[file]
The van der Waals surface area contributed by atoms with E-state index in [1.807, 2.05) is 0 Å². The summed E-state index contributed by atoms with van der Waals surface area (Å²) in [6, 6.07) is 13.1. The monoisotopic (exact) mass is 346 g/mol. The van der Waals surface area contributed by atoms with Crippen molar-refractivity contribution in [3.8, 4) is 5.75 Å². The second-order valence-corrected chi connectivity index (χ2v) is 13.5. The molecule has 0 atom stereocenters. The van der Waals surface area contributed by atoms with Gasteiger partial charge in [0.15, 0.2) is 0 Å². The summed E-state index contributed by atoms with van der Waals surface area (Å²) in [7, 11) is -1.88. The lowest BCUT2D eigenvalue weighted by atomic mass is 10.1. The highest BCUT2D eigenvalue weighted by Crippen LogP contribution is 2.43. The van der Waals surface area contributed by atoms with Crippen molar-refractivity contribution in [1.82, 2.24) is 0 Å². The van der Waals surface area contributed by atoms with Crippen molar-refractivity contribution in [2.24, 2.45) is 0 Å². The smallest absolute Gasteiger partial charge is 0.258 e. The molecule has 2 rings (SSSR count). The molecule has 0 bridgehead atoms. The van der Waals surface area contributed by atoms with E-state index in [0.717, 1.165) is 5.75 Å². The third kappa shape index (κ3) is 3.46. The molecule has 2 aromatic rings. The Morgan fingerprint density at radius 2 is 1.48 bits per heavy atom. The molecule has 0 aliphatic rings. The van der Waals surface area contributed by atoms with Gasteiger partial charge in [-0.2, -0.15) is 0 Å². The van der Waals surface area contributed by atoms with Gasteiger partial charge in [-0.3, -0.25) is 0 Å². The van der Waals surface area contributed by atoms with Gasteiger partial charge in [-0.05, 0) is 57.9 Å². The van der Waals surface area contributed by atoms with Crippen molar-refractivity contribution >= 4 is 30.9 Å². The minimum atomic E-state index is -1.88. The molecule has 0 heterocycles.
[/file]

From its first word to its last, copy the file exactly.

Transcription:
The van der Waals surface area contributed by atoms with E-state index in [1.807, 2.05) is 0 Å². The summed E-state index contributed by atoms with van der Waals surface area (Å²) in [6, 6.07) is 13.1. The monoisotopic (exact) mass is 346 g/mol. The van der Waals surface area contributed by atoms with Crippen molar-refractivity contribution in [3.8, 4) is 5.75 Å². The second-order valence-corrected chi connectivity index (χ2v) is 13.5. The molecule has 0 atom stereocenters. The van der Waals surface area contributed by atoms with Gasteiger partial charge in [0.15, 0.2) is 0 Å². The summed E-state index contributed by atoms with van der Waals surface area (Å²) in [7, 11) is -1.88. The lowest BCUT2D eigenvalue weighted by atomic mass is 10.1. The highest BCUT2D eigenvalue weighted by Crippen LogP contribution is 2.43. The van der Waals surface area contributed by atoms with Crippen molar-refractivity contribution in [1.82, 2.24) is 0 Å². The van der Waals surface area contributed by atoms with Crippen molar-refractivity contribution in [2.24, 2.45) is 0 Å². The smallest absolute Gasteiger partial charge is 0.258 e. The molecule has 2 rings (SSSR count). The molecule has 0 bridgehead atoms. The van der Waals surface area contributed by atoms with E-state index in [0.717, 1.165) is 5.75 Å². The third kappa shape index (κ3) is 3.46. The molecule has 2 aromatic rings. The Morgan fingerprint density at radius 2 is 1.48 bits per heavy atom. The molecule has 0 aliphatic rings. The van der Waals surface area contributed by atoms with Gasteiger partial charge in [-0.2, -0.15) is 0 Å². The van der Waals surface area contributed by atoms with Gasteiger partial charge in [-0.3, -0.25) is 0 Å². The van der Waals surface area contributed by atoms with Gasteiger partial charge in [-0.05, 0) is 57.9 Å². The van der Waals surface area contributed by atoms with Crippen molar-refractivity contribution >= 4 is 30.9 Å². The minimum atomic E-state index is -1.88. The molecule has 0 heterocycles.